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Angle of incidence =

Angle of reflection

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What is refraction?

Change in speed of a wave as it passes into a different medium causing a change in wavelength. (Causes bending of the direction of the wave if it is not already moving along the normal)

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What is the Critical Angle?

The angle of incidence that causes an angle of refraction = 90° (i.e. greatest angle of incidence that allows a ray to exit a medium.)

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Give the equation for calculating the critical angle of a media bondary

C = arcsin(n1/n2)

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What is Total Internal Reflection and when does it occur?

Occurs inside a medium when a ray fails to exit (transmit) and reflects back in because the Reflection angle of incidence is greater than the ‘critical angle’

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What is the optical centre of a lens ?

A point in the lens through which rays will pass without deviation

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What is the principle axis?

A line that passes at 90 degrees through a lens' optical centre

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What is the focal length?

Displacement along the principle axis from optical centre of a lens to the real/virtual focal point

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How do you calculate the power of a lens and what are the units?

P = 1/focal length unit dioptre (m^-1)

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Describe how parallel rays pass through a converging lens

Pass through and converge to met at a REAL focal point

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Do converging lenses have negative or positive power and focal length?

Positive

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Describe how parallel rays pass through a diverging lens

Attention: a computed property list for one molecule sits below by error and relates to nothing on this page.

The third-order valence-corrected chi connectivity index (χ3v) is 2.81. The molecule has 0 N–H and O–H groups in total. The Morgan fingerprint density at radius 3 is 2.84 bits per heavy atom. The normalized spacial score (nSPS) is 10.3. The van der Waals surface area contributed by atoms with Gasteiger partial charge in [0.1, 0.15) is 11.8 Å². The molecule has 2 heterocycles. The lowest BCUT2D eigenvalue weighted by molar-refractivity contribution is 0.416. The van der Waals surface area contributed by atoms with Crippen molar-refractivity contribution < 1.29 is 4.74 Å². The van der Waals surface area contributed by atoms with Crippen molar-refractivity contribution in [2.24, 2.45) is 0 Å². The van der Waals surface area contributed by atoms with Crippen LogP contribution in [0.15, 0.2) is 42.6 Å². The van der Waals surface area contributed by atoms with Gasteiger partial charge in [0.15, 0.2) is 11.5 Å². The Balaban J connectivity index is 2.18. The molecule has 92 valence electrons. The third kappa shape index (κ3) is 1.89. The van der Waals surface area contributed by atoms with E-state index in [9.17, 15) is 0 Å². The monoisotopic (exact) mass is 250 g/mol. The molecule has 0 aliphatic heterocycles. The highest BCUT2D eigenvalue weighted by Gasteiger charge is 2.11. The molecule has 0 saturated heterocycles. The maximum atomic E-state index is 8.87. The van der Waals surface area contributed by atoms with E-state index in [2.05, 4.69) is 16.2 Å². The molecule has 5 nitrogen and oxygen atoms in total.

Pass through and diverge from a VIRTUAL focal point

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Do diverging lenses have negative or positive power and focal length?

Negative

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Describe the difference between real and virtual images

A real image can be focused and projected, a virtual image is created by the brain at a virtual focal point and cannot be projected

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Give the lens equation and state what each part means

1/u + 1/v = 1/f u = distance parallel to principle axis from object to optical centre v = distance parallel to principle axis from optical centre to image

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How can you find the distance (x) of an object using pulse echo techniques?

x = vt/2 send out waves of a known speed and measure the time taken for them to return

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How can you improve scan resolution?

By shortening the wavelength and pulse time - this reduces diffraction and interference between outgoing and incoming pulses

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What is plane polarisation?

Transverse waves are restricted to oscillate in one plane only and at right angles to the direction of energy transfer

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What is diffraction?

Spreading of a wave through a gap or around an obstacle

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When does maximum diffraction occur?

When the gap width = λ

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Use Huygen's principle to explain why a diffraction pattern occurs with single slit diffraction

When the wave goes through the gap, the edges become wavelet sources which spread out and interfere with each other, thus giving minima and maxima

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What does each part in the single slit diffraction equation, sinθ = λ/a, mean?

θ is angle between central maxima and first minima, λ = wavelength and a = slit width

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What does each part of the diffraction grating equation, nλ=dsinθ, mean?

n = maxima number, θ = corresponding angle that the nth maxima occurs at, λ = wavelength and d = slit separation

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How can you determine the wavelength of a coherent light source?

Use a diffraction grating to get the most number of visible maxima, measure the distance between the maxima and the distance between the grating and the surface to calculate θ, then use the diffraction grating equation to find λ

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Give evidence of electron wave properties

Electrons show diffraction and interference effects when passed through a crystal lattice